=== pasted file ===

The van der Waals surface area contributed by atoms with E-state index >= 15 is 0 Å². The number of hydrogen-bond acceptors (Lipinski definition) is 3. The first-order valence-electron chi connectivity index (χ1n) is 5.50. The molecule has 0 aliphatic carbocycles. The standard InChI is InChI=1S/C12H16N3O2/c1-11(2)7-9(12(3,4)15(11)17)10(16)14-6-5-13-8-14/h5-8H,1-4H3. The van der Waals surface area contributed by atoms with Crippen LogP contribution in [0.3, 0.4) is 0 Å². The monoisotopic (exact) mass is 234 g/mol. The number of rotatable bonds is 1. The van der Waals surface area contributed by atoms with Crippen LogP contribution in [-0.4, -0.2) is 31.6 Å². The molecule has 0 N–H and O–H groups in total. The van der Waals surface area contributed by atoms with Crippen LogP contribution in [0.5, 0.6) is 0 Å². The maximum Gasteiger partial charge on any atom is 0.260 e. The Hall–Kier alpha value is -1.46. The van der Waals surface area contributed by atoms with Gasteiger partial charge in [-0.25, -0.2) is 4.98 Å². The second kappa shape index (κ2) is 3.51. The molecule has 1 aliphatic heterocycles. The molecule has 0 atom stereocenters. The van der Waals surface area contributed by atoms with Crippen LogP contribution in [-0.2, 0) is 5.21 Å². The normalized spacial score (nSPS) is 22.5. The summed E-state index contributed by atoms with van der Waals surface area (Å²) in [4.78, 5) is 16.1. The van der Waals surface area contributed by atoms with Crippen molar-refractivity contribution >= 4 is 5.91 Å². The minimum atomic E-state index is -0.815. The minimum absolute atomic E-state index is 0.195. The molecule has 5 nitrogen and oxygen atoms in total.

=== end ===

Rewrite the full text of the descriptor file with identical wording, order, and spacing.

The van der Waals surface area contributed by atoms with E-state index >= 15 is 0 Å². The number of hydrogen-bond acceptors (Lipinski definition) is 3. The first-order valence-electron chi connectivity index (χ1n) is 5.50. The molecule has 0 aliphatic carbocycles. The standard InChI is InChI=1S/C12H16N3O2/c1-11(2)7-9(12(3,4)15(11)17)10(16)14-6-5-13-8-14/h5-8H,1-4H3. The van der Waals surface area contributed by atoms with Crippen LogP contribution in [0.3, 0.4) is 0 Å². The monoisotopic (exact) mass is 234 g/mol. The number of rotatable bonds is 1. The van der Waals surface area contributed by atoms with Crippen LogP contribution in [-0.4, -0.2) is 31.6 Å². The molecule has 0 N–H and O–H groups in total. The van der Waals surface area contributed by atoms with Crippen LogP contribution in [0.5, 0.6) is 0 Å². The maximum Gasteiger partial charge on any atom is 0.260 e. The Hall–Kier alpha value is -1.46. The van der Waals surface area contributed by atoms with Gasteiger partial charge in [-0.25, -0.2) is 4.98 Å². The second kappa shape index (κ2) is 3.51. The molecule has 1 aliphatic heterocycles. The molecule has 0 atom stereocenters. The van der Waals surface area contributed by atoms with Crippen LogP contribution in [-0.2, 0) is 5.21 Å². The normalized spacial score (nSPS) is 22.5. The summed E-state index contributed by atoms with van der Waals surface area (Å²) in [4.78, 5) is 16.1. The van der Waals surface area contributed by atoms with Crippen molar-refractivity contribution >= 4 is 5.91 Å². The minimum atomic E-state index is -0.815. The minimum absolute atomic E-state index is 0.195. The molecule has 5 nitrogen and oxygen atoms in total.